A Delta Air Lines pilot was arrested after officers at Minneapolis-St. Paul International Airport smelled alcohol on his breath before his California-bound flight Tuesday morning.

The pilot was going through the Known Crewmember entrance and tried to leave the line when he saw additional screening, according to a report from airport police.

The pilot was later found to be in possession of an “alcoholic container” and was suspected to be impaired, the report said.

The Transportation Security Administration “routinely includes random changes in its processes as an added layer of security — it helps prevent people from gaming the security system,” said airport spokesman Patrick Hogan.

Hogan said the pilot had been scheduled to fly DL1728 to San Diego.

The pilot, who lives in Rosemount, was arrested shortly after 11 a.m. in Terminal 1. He was released about three hours later, the report said, pending a formal complaint. The Star Tribune generally does not name suspects who have not been charged.

“The case is still under investigation and we are awaiting final toxicology results, so a detailed report is not available at this time,” Hogan said in an e-mail Tuesday evening.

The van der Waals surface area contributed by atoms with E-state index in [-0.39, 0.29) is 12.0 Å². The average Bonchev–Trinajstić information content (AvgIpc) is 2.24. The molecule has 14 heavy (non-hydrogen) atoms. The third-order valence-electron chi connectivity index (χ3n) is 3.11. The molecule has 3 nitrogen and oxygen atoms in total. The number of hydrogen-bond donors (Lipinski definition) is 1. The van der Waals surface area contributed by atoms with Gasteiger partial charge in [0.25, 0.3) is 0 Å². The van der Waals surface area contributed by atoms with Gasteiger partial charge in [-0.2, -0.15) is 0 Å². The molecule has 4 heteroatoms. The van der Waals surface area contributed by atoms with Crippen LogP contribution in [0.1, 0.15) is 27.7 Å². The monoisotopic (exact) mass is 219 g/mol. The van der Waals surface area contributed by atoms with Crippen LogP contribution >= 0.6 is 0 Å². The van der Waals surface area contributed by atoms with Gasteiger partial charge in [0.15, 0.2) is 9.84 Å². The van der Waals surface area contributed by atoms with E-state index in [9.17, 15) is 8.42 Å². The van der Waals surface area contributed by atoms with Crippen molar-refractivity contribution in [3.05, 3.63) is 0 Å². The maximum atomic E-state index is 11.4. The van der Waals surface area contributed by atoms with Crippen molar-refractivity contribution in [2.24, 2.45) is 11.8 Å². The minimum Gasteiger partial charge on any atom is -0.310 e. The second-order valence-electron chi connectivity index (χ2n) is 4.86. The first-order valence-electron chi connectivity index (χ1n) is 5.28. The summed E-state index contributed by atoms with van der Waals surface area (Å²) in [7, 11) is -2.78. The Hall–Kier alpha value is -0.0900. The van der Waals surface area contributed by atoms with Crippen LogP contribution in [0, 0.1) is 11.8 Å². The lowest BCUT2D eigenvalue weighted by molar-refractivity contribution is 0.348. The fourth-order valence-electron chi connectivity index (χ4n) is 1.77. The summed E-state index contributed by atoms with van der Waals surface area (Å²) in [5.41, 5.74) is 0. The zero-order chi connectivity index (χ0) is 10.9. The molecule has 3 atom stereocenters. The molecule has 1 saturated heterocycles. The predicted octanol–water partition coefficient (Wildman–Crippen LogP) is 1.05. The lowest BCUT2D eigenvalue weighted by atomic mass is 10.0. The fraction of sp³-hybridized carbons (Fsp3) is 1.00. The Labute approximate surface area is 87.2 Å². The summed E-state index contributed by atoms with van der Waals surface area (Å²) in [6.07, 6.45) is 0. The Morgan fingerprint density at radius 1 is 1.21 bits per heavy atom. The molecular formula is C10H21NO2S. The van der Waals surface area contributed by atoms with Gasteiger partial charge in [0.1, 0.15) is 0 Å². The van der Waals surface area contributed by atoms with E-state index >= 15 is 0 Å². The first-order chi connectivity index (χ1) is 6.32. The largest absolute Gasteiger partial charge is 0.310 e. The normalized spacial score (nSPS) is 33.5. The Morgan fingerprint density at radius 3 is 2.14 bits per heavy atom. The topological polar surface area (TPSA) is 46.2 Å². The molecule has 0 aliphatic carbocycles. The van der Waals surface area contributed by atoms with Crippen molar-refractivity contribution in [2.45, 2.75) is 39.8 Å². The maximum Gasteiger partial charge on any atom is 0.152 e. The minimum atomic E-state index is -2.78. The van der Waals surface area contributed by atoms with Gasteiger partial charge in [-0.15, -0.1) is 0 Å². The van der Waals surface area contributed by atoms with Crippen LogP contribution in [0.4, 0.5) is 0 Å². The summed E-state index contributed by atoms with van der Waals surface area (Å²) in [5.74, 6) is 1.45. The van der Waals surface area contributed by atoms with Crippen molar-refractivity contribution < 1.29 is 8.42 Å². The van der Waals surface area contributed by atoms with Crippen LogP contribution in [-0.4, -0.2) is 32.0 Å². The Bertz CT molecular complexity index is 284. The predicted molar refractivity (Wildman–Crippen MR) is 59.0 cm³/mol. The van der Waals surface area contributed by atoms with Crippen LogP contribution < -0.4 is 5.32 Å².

Minnesota has a 0.04 % legal limit for pilots, according to Hogan. In addition, the Federal Aviation Administration also prohibits any pilot from flying within eight hours of drinking alcohol, what the agency calls “bottle to throttle.”

In a brochure aimed at pilots titled “Alcohol and Flying: A Deadly Combination,” the agency touches several times on the perils of drinking the previous day or evening and then waking up and climbing in the cockpit, even if it has been more than eight hours since that last drink.

One of the most notorious cases of drinking and flying occurred in 1990, when a Northwest Airlines captain, flight engineer and first officer were arrested when their flight from Fargo landed at the Twin Cities airport. A patron of a Fargo-area bar had tipped authorities that the crew had been drinking heavily there the night before. Federal regulations were tightened after that.